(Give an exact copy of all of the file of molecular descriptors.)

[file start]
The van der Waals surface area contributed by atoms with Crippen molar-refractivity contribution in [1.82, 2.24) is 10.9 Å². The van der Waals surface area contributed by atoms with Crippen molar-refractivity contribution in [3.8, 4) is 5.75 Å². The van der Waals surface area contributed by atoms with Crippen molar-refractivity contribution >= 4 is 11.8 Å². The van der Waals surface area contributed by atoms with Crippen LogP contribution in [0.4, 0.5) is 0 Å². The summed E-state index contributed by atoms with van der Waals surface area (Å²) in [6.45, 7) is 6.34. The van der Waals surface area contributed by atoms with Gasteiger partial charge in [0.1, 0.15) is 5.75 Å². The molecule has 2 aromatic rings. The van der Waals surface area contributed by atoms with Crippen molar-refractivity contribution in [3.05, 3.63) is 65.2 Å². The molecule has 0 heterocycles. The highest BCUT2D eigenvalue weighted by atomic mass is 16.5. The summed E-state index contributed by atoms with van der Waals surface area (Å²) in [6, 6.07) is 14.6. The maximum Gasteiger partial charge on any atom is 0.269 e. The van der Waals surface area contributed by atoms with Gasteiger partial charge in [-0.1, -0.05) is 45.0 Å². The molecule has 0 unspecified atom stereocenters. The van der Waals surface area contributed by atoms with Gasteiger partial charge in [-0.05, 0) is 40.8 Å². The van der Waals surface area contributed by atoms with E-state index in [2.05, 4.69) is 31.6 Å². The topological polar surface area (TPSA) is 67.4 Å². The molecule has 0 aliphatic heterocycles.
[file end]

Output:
The van der Waals surface area contributed by atoms with Crippen molar-refractivity contribution in [1.82, 2.24) is 10.9 Å². The van der Waals surface area contributed by atoms with Crippen molar-refractivity contribution in [3.8, 4) is 5.75 Å². The van der Waals surface area contributed by atoms with Crippen molar-refractivity contribution >= 4 is 11.8 Å². The van der Waals surface area contributed by atoms with Crippen LogP contribution in [0.4, 0.5) is 0 Å². The summed E-state index contributed by atoms with van der Waals surface area (Å²) in [6.45, 7) is 6.34. The van der Waals surface area contributed by atoms with Gasteiger partial charge in [0.1, 0.15) is 5.75 Å². The molecule has 2 aromatic rings. The van der Waals surface area contributed by atoms with Crippen molar-refractivity contribution in [3.05, 3.63) is 65.2 Å². The molecule has 0 heterocycles. The highest BCUT2D eigenvalue weighted by atomic mass is 16.5. The summed E-state index contributed by atoms with van der Waals surface area (Å²) in [6, 6.07) is 14.6. The maximum Gasteiger partial charge on any atom is 0.269 e. The van der Waals surface area contributed by atoms with Gasteiger partial charge in [-0.1, -0.05) is 45.0 Å². The molecule has 0 unspecified atom stereocenters. The van der Waals surface area contributed by atoms with Gasteiger partial charge in [-0.05, 0) is 40.8 Å². The van der Waals surface area contributed by atoms with E-state index in [2.05, 4.69) is 31.6 Å². The topological polar surface area (TPSA) is 67.4 Å². The molecule has 0 aliphatic heterocycles.